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Vaccines 2016, 4(4), 37; doi:10.3390/vaccines4040037

Is There Still Room for Cancer Vaccines at the Era of Checkpoint Inhibitors

1
INSERM U970, Université Paris Descartes, Sorbonne Paris-Cité, 75015 Paris, France
2
Hôpital Européen Georges Pompidou, AP-HP, Service d’Immunologie biologique, 75015 Paris, France
3
Department of Oncology, Hôpital Européen Georges Pompidou, 75015 Paris, France
4
Equipe Labellisée Ligue contre le Cancer, 75015.Paris, France
These authors contributed equally to this work.
*
Author to whom correspondence should be addressed.
Academic Editor: Walter Storkus
Received: 27 August 2016 / Revised: 23 October 2016 / Accepted: 31 October 2016 / Published: 3 November 2016
(This article belongs to the Special Issue Mechanisms of Tumor Escape from Host Immunity)
View Full-Text   |   Download PDF [731 KB, uploaded 15 November 2016]   |  

Abstract

Checkpoint inhibitor (CPI) blockade is considered to be a revolution in cancer therapy, although most patients (70%–80%) remain resistant to this therapy. It has been hypothesized that only tumors with high mutation rates generate a natural antitumor T cell response, which could be revigorated by this therapy. In patients with no pre-existing antitumor T cells, a vaccine-induced T cell response is a rational option to counteract clinical resistance. This hypothesis has been validated in preclinical models using various cancer vaccines combined with inhibitory pathway blockade (PD-1-PDL1-2, CTLA-4-CD80-CD86). Enhanced T cell infiltration of various tumors has been demonstrated following this combination therapy. The timing of this combination appears to be critical to the success of this therapy and multiple combinations of immunomodulating antibodies (CPI antagonists or costimulatory pathway agonists) have reinforced the synergy with cancer vaccines. Only limited results are available in humans and this combined approach has yet to be validated. Comprehensive monitoring of the regulation of CPI and costimulatory molecules after administration of immunomodulatory antibodies (anti-PD1/PD-L1, anti-CTLA-4, anti-OX40, etc.) and cancer vaccines should help to guide the selection of the best combination and timing of this therapy. View Full-Text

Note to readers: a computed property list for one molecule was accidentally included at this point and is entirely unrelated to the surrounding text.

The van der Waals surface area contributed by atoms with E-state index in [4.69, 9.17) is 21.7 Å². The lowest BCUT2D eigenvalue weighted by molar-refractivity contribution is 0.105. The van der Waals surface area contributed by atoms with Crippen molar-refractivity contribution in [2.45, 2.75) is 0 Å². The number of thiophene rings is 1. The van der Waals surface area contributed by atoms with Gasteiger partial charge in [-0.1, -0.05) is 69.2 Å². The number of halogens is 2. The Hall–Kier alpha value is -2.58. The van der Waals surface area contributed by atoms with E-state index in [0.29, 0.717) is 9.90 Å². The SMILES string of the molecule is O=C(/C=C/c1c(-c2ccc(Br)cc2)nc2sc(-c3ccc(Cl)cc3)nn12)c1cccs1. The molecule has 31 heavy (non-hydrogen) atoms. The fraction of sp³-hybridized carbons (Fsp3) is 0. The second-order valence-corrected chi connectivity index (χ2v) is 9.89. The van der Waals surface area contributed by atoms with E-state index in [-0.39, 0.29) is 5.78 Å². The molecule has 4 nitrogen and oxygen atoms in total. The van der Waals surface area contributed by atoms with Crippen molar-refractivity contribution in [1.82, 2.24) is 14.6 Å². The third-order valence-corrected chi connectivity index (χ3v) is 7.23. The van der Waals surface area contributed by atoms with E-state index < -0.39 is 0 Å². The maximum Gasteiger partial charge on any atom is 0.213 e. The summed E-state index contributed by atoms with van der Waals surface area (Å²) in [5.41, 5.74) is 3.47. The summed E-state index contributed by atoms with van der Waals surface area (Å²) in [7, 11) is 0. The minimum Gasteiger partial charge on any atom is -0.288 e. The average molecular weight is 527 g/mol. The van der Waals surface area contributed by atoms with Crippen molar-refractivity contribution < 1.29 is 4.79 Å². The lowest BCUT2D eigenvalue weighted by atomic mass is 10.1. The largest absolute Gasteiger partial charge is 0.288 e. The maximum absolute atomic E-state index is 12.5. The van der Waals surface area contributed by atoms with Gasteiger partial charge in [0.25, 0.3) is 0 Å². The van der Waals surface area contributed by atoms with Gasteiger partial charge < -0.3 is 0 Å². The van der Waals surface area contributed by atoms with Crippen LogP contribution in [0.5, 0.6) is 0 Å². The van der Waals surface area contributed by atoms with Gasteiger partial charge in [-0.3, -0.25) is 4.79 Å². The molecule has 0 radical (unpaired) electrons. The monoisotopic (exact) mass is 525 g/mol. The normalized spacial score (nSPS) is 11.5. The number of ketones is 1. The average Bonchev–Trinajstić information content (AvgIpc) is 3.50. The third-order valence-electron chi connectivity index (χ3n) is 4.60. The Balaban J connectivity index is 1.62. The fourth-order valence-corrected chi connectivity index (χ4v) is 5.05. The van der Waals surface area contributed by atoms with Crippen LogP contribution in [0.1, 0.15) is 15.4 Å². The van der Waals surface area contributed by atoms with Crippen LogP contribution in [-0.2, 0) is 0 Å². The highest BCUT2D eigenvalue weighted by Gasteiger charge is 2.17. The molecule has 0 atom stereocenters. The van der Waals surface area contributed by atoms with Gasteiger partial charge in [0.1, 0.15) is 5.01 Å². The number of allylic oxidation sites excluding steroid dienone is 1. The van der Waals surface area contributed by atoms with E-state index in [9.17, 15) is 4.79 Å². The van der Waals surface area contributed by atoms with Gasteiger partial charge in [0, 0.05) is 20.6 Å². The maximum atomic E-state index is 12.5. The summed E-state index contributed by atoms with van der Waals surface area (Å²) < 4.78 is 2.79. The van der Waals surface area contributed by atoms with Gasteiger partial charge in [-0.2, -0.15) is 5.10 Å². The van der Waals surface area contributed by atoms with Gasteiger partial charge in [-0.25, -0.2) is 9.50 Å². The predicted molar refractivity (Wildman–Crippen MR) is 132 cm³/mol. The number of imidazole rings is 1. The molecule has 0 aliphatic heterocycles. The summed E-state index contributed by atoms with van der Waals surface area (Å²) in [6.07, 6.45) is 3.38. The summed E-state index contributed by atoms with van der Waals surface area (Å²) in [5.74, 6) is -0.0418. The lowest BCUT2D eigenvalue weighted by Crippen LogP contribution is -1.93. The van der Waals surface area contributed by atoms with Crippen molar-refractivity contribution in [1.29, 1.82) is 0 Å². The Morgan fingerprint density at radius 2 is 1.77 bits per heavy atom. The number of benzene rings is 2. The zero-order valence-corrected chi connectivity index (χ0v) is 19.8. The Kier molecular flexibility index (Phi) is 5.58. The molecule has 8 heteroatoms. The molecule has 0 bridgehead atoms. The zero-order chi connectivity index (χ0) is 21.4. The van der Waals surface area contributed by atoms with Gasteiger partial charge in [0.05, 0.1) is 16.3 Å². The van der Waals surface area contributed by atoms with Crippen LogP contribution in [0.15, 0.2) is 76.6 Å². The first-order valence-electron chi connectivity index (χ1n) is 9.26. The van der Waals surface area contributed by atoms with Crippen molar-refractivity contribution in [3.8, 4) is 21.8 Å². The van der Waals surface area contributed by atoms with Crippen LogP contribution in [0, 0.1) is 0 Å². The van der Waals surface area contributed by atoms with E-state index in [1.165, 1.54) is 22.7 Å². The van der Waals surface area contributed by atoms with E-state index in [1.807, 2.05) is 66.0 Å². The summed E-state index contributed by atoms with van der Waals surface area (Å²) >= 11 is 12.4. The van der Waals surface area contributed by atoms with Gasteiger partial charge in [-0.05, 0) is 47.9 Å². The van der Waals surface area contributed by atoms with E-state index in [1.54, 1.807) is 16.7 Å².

Keywords: cancer vaccine; checkpoint inhibitors; immunotherapy; combination therapy; PD-1; PD-L1; CTLA-4; CD40; OX40 cancer vaccine; checkpoint inhibitors; immunotherapy; combination therapy; PD-1; PD-L1; CTLA-4; CD40; OX40
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This is an open access article distributed under the Creative Commons Attribution License which permits unrestricted use, distribution, and reproduction in any medium, provided the original work is properly cited. (CC BY 4.0).

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Karaki, S.; Anson, M.; Tran, T.; Giusti, D.; Blanc, C.; Oudard, S.; Tartour, E. Is There Still Room for Cancer Vaccines at the Era of Checkpoint Inhibitors. Vaccines 2016, 4, 37.

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